When Daisy meets the younger royals and their friends, Prince Seb, Monty and the rest of the ‘Royal Wreckers’ is when the fun really begins. As Monty is instructed to teach Daisy the royal ropes, he finds his work cut out for him. Daisy doesn’t fit the role of the traditional lady, but it’s because of that she can teach them a thing or two.

I really enjoyed seeing the relationship between Daisy and her older sister Ellie evolve throughout the book. It’s clear at the start they are very different people with different priorities but they need each other – even if they don’t always see it. I wish we saw more of the sister relationship in YA, this is part of the reason the novel really stood out for me.

I gave this 5 stars, this was an absolute joy to read. It had the perfect amount of romance, comedy and royalty for me to enjoy. I’ve recommended this to a lot of people and I will continue to. Keep an eye out for my review of the next book in the series (!!) following the roommate of Princess Flora.

Book Review: The Year I Didn’t Eat – Samuel Pollen

14-year-old Max has a fight on his hands. Living with Anorexia is tough enough without having to be at school and trying to keep it secret from your closest friends. As Max writes to ‘Ana’ and tries to navigate his illness he has to deal with the new girl at school who won’t stop staring, family drama and seeing his therapist. Can he beat this?

I was asked if I would like to receive a copy of this novel and I was immediately intrigued. There are very few stories of teenage boys going through an eating disorder, so of course, I wanted to read, I’m incredibly glad I did.

Starting and ending on Christmas day, the novel chronicles a year in Max’s life, alongside writing a diary to his disorder – aptly named Ana. This was a particular highlight for me, the writing was emotional but not sad – I actually laughed a fair bit reading this. Pollen isn’t trying to make Max a sympathy figure. The combination of the diary entries and showing some of the obsessive thoughts was incredibly well done –  I could see similarities between Max’s and my own thoughts from our respective mental illnesses.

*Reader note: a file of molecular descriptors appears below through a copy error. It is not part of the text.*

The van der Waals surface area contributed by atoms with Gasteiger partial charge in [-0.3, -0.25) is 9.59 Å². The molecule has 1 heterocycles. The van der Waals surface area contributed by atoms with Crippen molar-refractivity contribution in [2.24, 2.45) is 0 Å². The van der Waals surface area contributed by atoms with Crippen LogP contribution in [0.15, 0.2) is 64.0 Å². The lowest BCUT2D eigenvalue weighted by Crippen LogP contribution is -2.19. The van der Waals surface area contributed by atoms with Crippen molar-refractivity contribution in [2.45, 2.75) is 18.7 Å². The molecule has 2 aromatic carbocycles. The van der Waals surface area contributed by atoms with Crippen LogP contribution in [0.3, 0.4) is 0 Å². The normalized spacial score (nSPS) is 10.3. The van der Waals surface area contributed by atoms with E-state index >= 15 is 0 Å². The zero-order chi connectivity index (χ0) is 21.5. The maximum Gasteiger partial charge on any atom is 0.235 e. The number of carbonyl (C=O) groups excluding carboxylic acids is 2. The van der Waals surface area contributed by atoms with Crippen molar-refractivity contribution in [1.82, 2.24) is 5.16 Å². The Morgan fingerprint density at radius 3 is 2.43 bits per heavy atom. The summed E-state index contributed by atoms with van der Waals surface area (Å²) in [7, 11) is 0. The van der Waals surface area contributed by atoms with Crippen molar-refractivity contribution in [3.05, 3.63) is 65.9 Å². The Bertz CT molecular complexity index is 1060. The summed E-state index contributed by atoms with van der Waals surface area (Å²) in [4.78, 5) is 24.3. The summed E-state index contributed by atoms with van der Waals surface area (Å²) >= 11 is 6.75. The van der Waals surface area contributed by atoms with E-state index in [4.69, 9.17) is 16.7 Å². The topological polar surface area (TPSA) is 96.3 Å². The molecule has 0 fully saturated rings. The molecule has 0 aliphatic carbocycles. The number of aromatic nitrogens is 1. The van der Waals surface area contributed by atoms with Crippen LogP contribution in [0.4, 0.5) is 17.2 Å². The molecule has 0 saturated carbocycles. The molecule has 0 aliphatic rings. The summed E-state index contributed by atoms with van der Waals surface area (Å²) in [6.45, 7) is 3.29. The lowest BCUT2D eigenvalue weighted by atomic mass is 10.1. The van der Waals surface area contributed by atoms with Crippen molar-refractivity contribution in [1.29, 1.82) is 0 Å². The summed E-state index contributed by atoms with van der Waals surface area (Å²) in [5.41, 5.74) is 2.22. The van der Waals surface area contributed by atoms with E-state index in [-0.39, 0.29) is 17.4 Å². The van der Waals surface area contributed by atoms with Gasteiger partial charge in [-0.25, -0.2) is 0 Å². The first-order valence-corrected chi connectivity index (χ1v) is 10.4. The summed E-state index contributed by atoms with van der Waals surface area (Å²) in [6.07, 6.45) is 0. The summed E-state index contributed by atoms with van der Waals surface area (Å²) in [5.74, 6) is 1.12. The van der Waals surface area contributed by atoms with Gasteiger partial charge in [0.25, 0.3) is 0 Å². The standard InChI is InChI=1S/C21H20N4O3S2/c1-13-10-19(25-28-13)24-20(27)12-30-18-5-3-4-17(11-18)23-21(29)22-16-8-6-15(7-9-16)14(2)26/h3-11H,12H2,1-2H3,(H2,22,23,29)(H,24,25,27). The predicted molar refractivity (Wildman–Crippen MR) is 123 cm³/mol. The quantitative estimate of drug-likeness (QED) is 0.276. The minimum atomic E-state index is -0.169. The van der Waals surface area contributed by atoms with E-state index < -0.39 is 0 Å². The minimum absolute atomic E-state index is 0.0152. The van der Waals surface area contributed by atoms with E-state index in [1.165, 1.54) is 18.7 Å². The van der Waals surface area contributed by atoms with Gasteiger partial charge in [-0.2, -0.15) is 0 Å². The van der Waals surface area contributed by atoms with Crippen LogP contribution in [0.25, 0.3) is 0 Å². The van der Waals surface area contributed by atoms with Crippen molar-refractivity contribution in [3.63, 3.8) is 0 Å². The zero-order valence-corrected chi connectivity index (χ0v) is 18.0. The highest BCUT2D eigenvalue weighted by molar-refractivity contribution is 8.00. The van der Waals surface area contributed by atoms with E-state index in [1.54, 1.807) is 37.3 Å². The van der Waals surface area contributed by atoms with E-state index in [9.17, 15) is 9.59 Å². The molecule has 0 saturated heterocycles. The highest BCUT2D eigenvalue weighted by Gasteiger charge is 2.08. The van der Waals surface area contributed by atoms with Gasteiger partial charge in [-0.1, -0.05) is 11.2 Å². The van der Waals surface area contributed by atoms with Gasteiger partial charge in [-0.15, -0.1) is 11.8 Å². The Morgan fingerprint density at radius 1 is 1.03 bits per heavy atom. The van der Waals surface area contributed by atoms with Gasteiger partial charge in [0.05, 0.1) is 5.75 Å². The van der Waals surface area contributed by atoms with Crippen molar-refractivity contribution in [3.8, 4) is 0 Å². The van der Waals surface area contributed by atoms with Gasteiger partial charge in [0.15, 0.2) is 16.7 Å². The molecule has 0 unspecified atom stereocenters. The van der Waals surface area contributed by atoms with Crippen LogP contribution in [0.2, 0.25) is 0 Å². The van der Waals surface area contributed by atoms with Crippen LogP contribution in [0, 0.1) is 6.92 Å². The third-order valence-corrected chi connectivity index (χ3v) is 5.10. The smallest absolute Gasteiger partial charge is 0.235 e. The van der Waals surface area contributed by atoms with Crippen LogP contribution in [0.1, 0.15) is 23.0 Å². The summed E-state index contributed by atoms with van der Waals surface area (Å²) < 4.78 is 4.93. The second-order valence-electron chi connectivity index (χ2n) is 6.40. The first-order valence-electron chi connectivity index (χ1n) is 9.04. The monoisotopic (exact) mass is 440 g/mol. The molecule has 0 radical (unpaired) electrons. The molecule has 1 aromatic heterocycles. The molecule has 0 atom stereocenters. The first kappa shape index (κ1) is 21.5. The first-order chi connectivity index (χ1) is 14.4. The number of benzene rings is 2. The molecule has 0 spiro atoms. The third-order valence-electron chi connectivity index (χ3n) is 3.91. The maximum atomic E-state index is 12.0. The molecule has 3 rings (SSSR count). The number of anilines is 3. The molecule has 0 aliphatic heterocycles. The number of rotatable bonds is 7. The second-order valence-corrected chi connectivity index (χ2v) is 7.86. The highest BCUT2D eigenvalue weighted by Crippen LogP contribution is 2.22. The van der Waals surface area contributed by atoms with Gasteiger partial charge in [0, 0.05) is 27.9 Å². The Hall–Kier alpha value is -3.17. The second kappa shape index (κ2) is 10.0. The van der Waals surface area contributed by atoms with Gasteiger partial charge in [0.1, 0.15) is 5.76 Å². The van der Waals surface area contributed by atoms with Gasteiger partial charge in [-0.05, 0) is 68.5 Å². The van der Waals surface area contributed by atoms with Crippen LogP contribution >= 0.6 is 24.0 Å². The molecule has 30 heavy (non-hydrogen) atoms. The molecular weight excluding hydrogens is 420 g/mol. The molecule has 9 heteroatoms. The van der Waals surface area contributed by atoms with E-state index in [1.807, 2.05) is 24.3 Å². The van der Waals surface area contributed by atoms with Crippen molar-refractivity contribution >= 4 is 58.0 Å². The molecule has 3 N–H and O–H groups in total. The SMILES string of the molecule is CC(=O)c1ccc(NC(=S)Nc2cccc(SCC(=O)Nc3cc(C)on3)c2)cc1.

It is mentioned a few times within the novel the disconnect that Max feels from what is stereotypically viewed as what a with Anorexia looks like – a teenage girl. By confronting this head-on, Pollen shows insight into something incredibly important – anyone can get a mental illness. The fact that Max is a teenage boy, known for being quite geeky with a loving family and great friends and still has these problems reinforces that.

This shows a new level of representation that is rarely seen, in fact, I don’t believe I have ever read a novel featuring a guy with an eating disorder – which is absurd! I’m hopeful that this will start more conversations. The fact that Pollen has drawn on his own experiences makes this even more realistic.

The novel shows not only the impact that eating disorders have on the person with the illness but also the pressure it can put on families. We meet Max’s family and often feel for them as much as him. That said, despite the hardships faced, Max’s relationship with his older brother Robin was probably my favourite part. They truly seem to care for each other and Robin’s encouragement of Geocaching really seems to be a turning point.

Of course, this is a tough read and it does give descriptions of disordered eating and calories – if these are tough for you to read it might be worth picking this up at a later point.

Is it any surprise that I gave this 5 stars?  This is a novel that needed to be written. Showing that eating disorders can affect anyone and that, by talking about it, we have more of a chance of helping those going through it. I absolutely adored this novel – it will truly make its mark. I truly feel that this will make people feel less alone.

Thank you to the author, publisher and Conker communications for the chance to read this in exchange for an open and honest review.

Book Review: Louis and Louise

Book Review: Louis & Louise – Julie Cohen

One life, two realities. 

Born on the same day, to the same family and named after the same ancestor Louis & Louise are the same person. However, cries of ‘it’s a boy’, or ‘it’s a girl’ change everything. Seen through the eyes of  ‘Lou’ in both realities this is Julie Cohen’s most impressive novel yet. 

Wow, wow, wow. I’ve been a fan of Julie Cohen’s since reading Dear Thing a few years ago, but this was something else. I’m not sure what I expected going into this and it was truly flawless. Seeing life and how different it could be simply due to gender was so interesting. 

It’s worth pointing out that it can take a little bit of time to get used to the differences in Louis and Louise’s life and who’s who. For the first few chapters I had to really concentrate on what was going on to make sure I was following the right timeline within the novel. 

This novel will make you think about what the characters are going through and, more importantly, why these lives are so different simply because of gender. That’s one of the best parts of the novel for me – it’s taking a wider question and slipping it into a story you can get lost in. 

It’s not a surprise that I gave this 5 stars. This is a novel that has enormous heart but I think this is going to break boundaries. A huge thank you to the author, publisher and Netgalley for an advance copy.